Let’s Talk About Tax !

Let’s face it, if there is one subject that causes everyone to roll their eyes and cringe, it’s the word ‘tax’. But the main frustration (apart from paying it of course) is understanding it. When do we need to pay it? What’s it used for? How much will it cost?
In the interest of paying less fines and late payment fees, here is a good overview of some of the important taxes so you can prepare for the year ahead.




What Is It?
This is a resident tax paid on local property, similar to the council tax in the UK. It’s used by your local commune to provide local services and council facilities i.e. schools, crèches and paid by owners and tenants.

Who is liable?
If you rent a property in France you would be liable to pay this tax. Who pays is determined by where you live on 1st January of the calendar year. Therefore if you move house on the 2nd January, you would be liable for the tax d’habitation for the whole the year even if you don’t live in the property. You would not however pay the tax in the new property you just moved in to.

Tax d’habitation is is liable by the ‘tenant’ who lives in the property as of 1st January.  The owner should inform the tax office of their tenants so that the tax d’habitation is sent directly to the new tenant. Otherwise, the owner would be responsable for the non payment of the tax. If there is no tenant of course, the owner is responsable.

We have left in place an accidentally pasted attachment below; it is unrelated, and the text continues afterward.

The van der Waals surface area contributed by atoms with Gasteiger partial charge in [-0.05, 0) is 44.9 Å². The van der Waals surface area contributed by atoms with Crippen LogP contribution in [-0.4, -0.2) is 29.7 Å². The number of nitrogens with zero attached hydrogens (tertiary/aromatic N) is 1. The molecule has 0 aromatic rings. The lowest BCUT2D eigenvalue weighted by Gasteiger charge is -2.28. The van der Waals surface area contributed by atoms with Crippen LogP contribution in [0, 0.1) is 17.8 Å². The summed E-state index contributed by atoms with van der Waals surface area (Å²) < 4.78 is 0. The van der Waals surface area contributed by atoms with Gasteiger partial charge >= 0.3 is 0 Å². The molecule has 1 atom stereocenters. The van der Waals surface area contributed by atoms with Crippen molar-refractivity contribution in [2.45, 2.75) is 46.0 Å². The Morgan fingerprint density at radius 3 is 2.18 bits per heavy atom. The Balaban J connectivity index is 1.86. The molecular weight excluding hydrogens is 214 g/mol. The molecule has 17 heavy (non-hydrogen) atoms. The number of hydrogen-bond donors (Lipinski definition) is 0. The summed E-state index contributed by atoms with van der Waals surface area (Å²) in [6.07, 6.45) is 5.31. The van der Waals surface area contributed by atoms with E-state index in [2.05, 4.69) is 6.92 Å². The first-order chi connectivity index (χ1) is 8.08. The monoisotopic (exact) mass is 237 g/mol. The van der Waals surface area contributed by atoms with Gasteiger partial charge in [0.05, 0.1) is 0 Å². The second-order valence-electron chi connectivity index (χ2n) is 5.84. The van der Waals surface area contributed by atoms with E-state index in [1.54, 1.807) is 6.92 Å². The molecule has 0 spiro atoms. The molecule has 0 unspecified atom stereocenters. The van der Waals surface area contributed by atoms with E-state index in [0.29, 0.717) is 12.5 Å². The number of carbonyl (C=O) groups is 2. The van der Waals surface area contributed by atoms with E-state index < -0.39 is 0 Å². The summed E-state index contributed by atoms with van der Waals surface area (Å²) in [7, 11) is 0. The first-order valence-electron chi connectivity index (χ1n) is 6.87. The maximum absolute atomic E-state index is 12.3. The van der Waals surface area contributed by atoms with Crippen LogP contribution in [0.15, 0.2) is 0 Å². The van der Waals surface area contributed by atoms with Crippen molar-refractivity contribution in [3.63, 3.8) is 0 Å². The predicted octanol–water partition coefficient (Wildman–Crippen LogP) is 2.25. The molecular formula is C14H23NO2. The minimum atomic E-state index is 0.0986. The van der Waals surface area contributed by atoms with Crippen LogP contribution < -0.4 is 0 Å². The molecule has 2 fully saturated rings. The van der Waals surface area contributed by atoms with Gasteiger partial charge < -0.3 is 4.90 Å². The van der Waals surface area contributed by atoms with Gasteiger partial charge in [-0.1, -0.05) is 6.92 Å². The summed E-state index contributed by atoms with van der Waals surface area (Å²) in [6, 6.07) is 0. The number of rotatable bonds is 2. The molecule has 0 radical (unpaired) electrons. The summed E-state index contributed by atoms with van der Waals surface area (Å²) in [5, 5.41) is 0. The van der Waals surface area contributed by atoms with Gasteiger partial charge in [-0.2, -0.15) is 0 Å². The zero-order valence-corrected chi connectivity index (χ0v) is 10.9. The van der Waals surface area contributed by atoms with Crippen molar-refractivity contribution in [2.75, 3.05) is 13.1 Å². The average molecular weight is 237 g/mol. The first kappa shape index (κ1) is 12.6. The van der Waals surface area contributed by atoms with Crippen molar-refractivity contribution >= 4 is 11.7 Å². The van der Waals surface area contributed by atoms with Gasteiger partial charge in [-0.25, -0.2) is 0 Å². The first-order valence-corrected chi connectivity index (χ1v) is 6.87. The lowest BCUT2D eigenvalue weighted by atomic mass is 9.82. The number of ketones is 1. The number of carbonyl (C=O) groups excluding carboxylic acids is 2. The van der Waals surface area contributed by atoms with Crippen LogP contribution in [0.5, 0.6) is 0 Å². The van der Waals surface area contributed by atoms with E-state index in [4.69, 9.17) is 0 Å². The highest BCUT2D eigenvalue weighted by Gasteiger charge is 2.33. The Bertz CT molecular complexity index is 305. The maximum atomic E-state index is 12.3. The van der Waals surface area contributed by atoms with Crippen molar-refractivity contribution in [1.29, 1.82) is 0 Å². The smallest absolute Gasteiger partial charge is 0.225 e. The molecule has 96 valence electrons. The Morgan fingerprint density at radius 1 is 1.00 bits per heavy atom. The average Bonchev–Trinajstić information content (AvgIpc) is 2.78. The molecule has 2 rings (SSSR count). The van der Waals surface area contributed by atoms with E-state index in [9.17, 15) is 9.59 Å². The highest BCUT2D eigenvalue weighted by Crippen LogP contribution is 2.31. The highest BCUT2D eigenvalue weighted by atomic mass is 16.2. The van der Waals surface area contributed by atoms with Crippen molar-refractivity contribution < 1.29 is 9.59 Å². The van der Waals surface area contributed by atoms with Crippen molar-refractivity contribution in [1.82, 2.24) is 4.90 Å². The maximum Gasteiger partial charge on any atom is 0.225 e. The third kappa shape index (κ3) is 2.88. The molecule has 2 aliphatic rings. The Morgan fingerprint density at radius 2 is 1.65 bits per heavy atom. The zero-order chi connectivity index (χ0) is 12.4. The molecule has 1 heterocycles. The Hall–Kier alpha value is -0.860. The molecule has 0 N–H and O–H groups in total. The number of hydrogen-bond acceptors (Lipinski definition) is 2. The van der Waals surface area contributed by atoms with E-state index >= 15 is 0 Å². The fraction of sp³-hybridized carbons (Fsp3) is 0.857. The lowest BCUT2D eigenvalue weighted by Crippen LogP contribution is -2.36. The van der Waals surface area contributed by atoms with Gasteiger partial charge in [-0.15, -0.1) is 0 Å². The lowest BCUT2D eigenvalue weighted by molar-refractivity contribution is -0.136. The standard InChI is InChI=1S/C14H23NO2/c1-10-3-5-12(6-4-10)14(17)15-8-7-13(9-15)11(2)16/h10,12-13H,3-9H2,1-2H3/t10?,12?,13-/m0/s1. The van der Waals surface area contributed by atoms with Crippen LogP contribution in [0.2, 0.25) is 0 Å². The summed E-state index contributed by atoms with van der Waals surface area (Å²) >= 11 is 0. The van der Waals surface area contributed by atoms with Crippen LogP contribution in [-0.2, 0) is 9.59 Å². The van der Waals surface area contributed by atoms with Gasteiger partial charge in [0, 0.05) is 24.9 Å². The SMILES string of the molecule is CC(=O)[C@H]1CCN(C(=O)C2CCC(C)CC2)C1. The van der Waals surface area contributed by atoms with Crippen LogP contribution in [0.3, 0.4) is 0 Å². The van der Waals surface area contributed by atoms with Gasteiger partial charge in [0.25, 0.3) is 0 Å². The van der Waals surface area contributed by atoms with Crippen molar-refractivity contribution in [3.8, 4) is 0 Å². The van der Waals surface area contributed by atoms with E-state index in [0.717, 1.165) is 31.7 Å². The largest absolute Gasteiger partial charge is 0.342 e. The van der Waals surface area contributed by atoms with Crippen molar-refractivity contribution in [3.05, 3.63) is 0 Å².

There are some exonerations and exemptions but that would depend on various criteria, such as age (certain exonerations for retirees), disability & income. Exonerations are only applicable to principal residency homes and the reductions are usually given automatically.

In order to pay this tax, the property must be classed as habitable i.e. have sufficient furniture, electricity and water etc. If you don’t live there all year round, you would still be liable for this tax. If you think you may have missed out on some reductions, pop into your local tax office to discuss in more detail. They are very helpful.

NOTE: If you are renting a property (but are not the owner) you are liable to pay the part of the ‘ordures ménagers’ i.e. bin collection part of the Tax Foncière. This is often built into your monthly charges.

How is it calculated?